Movement: Increase your physicality in 2014. You can start with walking more or riding your bike. If you usually drive to the corner store or to a meeting that’s only a mile away, try riding a bike once a week! The more you do ride your bike or walk, the more it might become a habit. Honestly, there’s no concrete rule about how long habits take to form or break. Instead, look at this as small opportunities for personal change.

 

Service: Make 2014 your year of being of service! Take a commitment at a meeting and keep it for a year. Volunteer to feed the homeless. Volunteer at an animal shelter once a week. Find a cause you believe in and get involved in raising awareness about it. Being of service is the fulcrum of recovery; “We can’t keep it unless we give it away” is one of the most-often repeated sayings relating to being of service. Write it on something you can always see to remind you to get out of yourself and into action.

 

No matter your theme or plan, the New Year is a time of reflection and growth. It is an opportunity to reflect on the past year so we can grow into the new one. May you ring this New Year in with self-care, compassion, kindness, and great joy. We wish you a wonderful New Year celebration and look forward to celebrating and growing with you in 2014.

Categories
Adolescence Communication Mental Health Parenting Recovery Therapy Trauma

Healthy Boundaries Make for Healthy Teens

© sarit z rogers

What steps can you take to ensure that you aren’t in violation of someone’s boundaries? For example, not everyone enjoys being hugged, nor is it always appropriate to express that level of touch. From the perspective of a teacher or a therapist, one must understand the innate power differential that exists between teacher and student or therapist and client. One is looking to the other for advice and pedagogic elucidation, and one is holding the power to elicit such information. We therefore need to be thoughtful in our approach to employing touch in these situations.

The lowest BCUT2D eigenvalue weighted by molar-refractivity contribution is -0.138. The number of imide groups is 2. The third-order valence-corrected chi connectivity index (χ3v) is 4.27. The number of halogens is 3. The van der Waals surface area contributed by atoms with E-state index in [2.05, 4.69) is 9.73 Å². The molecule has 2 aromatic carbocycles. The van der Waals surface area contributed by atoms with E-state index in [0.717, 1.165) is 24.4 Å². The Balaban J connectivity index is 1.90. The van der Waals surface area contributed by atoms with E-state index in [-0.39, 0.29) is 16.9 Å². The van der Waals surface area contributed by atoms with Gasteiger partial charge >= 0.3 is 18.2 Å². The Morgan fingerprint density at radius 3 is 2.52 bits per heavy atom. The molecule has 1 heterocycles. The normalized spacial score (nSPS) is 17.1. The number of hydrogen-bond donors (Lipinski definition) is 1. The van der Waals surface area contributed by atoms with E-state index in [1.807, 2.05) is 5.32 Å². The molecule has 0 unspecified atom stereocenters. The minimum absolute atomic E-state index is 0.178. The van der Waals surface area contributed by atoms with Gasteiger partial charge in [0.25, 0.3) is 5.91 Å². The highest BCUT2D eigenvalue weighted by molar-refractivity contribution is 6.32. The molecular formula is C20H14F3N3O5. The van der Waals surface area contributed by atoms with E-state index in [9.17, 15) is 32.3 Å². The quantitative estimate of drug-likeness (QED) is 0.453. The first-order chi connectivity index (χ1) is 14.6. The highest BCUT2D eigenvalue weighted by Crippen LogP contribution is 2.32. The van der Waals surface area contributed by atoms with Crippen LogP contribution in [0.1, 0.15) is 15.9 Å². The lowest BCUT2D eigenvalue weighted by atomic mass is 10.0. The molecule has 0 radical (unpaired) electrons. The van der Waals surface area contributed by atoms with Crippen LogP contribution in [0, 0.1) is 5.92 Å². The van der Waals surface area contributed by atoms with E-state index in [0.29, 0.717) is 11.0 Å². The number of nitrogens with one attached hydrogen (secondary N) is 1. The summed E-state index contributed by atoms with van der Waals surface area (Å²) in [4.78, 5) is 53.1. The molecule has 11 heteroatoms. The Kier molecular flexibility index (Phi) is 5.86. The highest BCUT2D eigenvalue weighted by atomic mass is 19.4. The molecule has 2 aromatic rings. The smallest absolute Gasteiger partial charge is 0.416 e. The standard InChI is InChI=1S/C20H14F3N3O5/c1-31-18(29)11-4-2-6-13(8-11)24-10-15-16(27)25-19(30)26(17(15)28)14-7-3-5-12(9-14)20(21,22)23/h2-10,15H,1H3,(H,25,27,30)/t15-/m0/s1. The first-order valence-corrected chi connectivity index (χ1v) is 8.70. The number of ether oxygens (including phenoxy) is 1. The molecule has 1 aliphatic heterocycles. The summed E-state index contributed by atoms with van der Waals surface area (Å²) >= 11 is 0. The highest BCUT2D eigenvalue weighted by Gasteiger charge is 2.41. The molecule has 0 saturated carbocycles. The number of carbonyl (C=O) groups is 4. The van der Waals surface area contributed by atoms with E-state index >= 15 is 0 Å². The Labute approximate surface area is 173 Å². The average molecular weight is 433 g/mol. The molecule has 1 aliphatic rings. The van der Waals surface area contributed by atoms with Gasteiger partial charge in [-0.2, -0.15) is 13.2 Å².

In a therapeutic environment such as Visions, we address more than substance abuse and mental illness; we are facilitating the excavation of trauma and creating safe boundaries. It’s important to maintain awareness around our own sense of boundaries and how execute them. Asking ourselves these questions and contemplating the answers through talking to our peers and writing them out will help you discern where you may need some work, and where you are strongest:

 

  1. What does it mean to set boundaries?
  2. Is it hard to say “no”? If so, what does saying “no” feel like?
  3. How do I feel when my boundaries are crossed?
  4. What is my reaction internally and externally?
  5. Am I afraid to set boundaries? Why?
  6. What is my history around setting boundaries?

 

As clinicians and teachers, it’s imperative that we know and understand where our weak spots are so we can work on them. For some people, it’s not uncommon to wait until someone pushes us to our edge before we set a limit. The desire to please others or to be liked plays a part here, and our own backgrounds and upbringing will also effect how we interact with others. Perhaps we come from a family where hugging and touch is part of the norm. It may be natural for us to reach out and hug someone when they are suffering, but it’s not always appropriate.

 

Hugging a client may be a violation of a boundary, but if the client has been traumatized in some way, they may not know how to set that boundary. Likewise, if a client persistently tries to hug you, you have to maintain a firm boundary so they learn to understand what is and what is not appropriate. I was volunteering at my son’s school recently, and a kid came up and hugged me, not wanting to let go. It was a child I don’t know and it was a clear violation of my boundaries and the school’s rules. I gently moved away and held a boundary with this child until he moved on. Teens look to us as examples to learn from and to emulate. If we don’t show strong, safe boundaries, they won’t be able to either. Understand that the boundaries we create encourage freedom to be who you are while creating a safe container for healing and recovery.